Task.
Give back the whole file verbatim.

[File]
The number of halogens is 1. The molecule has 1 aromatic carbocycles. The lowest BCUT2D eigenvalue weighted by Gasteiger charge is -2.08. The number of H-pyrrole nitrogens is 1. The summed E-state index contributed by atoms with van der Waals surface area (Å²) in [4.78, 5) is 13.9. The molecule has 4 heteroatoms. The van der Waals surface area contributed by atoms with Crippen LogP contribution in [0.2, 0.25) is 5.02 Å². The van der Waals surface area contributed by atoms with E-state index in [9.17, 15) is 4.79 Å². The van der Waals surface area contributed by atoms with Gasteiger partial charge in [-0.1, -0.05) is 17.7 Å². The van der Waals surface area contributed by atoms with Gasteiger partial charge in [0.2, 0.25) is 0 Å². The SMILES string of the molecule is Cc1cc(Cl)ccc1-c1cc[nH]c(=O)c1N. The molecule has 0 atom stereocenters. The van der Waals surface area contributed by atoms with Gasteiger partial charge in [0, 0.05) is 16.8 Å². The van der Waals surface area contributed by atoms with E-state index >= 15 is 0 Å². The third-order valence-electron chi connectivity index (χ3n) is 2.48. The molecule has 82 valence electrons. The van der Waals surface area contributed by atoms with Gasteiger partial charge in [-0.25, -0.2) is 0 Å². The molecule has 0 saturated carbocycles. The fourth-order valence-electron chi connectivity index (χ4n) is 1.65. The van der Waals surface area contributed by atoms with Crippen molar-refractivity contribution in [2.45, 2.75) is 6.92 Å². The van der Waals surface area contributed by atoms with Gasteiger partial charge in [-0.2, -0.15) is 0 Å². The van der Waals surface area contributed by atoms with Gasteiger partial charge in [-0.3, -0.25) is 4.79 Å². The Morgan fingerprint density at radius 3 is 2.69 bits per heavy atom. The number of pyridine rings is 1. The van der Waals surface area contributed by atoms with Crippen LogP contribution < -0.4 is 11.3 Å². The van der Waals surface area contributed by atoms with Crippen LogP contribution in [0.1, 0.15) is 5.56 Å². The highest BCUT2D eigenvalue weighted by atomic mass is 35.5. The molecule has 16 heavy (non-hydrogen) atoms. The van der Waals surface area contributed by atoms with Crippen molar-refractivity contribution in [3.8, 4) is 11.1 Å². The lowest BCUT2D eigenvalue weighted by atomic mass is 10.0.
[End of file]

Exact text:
The number of halogens is 1. The molecule has 1 aromatic carbocycles. The lowest BCUT2D eigenvalue weighted by Gasteiger charge is -2.08. The number of H-pyrrole nitrogens is 1. The summed E-state index contributed by atoms with van der Waals surface area (Å²) in [4.78, 5) is 13.9. The molecule has 4 heteroatoms. The van der Waals surface area contributed by atoms with Crippen LogP contribution in [0.2, 0.25) is 5.02 Å². The van der Waals surface area contributed by atoms with E-state index in [9.17, 15) is 4.79 Å². The van der Waals surface area contributed by atoms with Gasteiger partial charge in [-0.1, -0.05) is 17.7 Å². The van der Waals surface area contributed by atoms with Gasteiger partial charge in [0.2, 0.25) is 0 Å². The SMILES string of the molecule is Cc1cc(Cl)ccc1-c1cc[nH]c(=O)c1N. The molecule has 0 atom stereocenters. The van der Waals surface area contributed by atoms with Gasteiger partial charge in [0, 0.05) is 16.8 Å². The van der Waals surface area contributed by atoms with E-state index >= 15 is 0 Å². The third-order valence-electron chi connectivity index (χ3n) is 2.48. The molecule has 82 valence electrons. The van der Waals surface area contributed by atoms with Gasteiger partial charge in [-0.25, -0.2) is 0 Å². The molecule has 0 saturated carbocycles. The fourth-order valence-electron chi connectivity index (χ4n) is 1.65. The van der Waals surface area contributed by atoms with Crippen molar-refractivity contribution in [2.45, 2.75) is 6.92 Å². The van der Waals surface area contributed by atoms with Gasteiger partial charge in [-0.2, -0.15) is 0 Å². The van der Waals surface area contributed by atoms with Gasteiger partial charge in [-0.3, -0.25) is 4.79 Å². The Morgan fingerprint density at radius 3 is 2.69 bits per heavy atom. The number of pyridine rings is 1. The van der Waals surface area contributed by atoms with Crippen LogP contribution < -0.4 is 11.3 Å². The van der Waals surface area contributed by atoms with Crippen LogP contribution in [0.1, 0.15) is 5.56 Å². The highest BCUT2D eigenvalue weighted by atomic mass is 35.5. The molecule has 16 heavy (non-hydrogen) atoms. The van der Waals surface area contributed by atoms with Crippen molar-refractivity contribution in [3.8, 4) is 11.1 Å². The lowest BCUT2D eigenvalue weighted by atomic mass is 10.0.